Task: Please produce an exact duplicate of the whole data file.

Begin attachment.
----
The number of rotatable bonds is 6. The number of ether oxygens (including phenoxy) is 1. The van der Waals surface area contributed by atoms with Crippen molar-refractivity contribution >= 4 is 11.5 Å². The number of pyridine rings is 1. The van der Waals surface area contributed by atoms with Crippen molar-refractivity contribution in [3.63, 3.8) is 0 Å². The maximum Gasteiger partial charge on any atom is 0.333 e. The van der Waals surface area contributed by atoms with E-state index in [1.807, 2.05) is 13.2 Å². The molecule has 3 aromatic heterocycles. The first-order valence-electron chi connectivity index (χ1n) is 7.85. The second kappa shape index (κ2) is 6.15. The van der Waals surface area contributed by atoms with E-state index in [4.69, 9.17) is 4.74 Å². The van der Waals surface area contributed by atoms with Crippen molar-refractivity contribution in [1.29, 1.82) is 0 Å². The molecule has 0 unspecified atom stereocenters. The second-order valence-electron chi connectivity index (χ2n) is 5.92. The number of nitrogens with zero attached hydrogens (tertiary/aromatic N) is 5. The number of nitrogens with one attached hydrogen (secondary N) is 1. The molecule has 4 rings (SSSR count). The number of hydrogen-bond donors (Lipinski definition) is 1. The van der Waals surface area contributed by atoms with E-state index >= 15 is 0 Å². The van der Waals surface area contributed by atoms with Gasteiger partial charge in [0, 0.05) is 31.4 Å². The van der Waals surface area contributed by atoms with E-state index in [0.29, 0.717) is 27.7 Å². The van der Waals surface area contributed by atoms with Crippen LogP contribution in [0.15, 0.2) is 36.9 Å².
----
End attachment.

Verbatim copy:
The number of rotatable bonds is 6. The number of ether oxygens (including phenoxy) is 1. The van der Waals surface area contributed by atoms with Crippen molar-refractivity contribution >= 4 is 11.5 Å². The number of pyridine rings is 1. The van der Waals surface area contributed by atoms with Crippen molar-refractivity contribution in [3.63, 3.8) is 0 Å². The maximum Gasteiger partial charge on any atom is 0.333 e. The van der Waals surface area contributed by atoms with E-state index in [1.807, 2.05) is 13.2 Å². The molecule has 3 aromatic heterocycles. The first-order valence-electron chi connectivity index (χ1n) is 7.85. The second kappa shape index (κ2) is 6.15. The van der Waals surface area contributed by atoms with E-state index in [4.69, 9.17) is 4.74 Å². The van der Waals surface area contributed by atoms with Crippen molar-refractivity contribution in [1.29, 1.82) is 0 Å². The molecule has 0 unspecified atom stereocenters. The second-order valence-electron chi connectivity index (χ2n) is 5.92. The number of nitrogens with zero attached hydrogens (tertiary/aromatic N) is 5. The number of nitrogens with one attached hydrogen (secondary N) is 1. The molecule has 4 rings (SSSR count). The number of hydrogen-bond donors (Lipinski definition) is 1. The van der Waals surface area contributed by atoms with E-state index >= 15 is 0 Å². The van der Waals surface area contributed by atoms with Gasteiger partial charge in [0, 0.05) is 31.4 Å². The van der Waals surface area contributed by atoms with E-state index in [0.29, 0.717) is 27.7 Å². The van der Waals surface area contributed by atoms with Crippen LogP contribution in [0.15, 0.2) is 36.9 Å².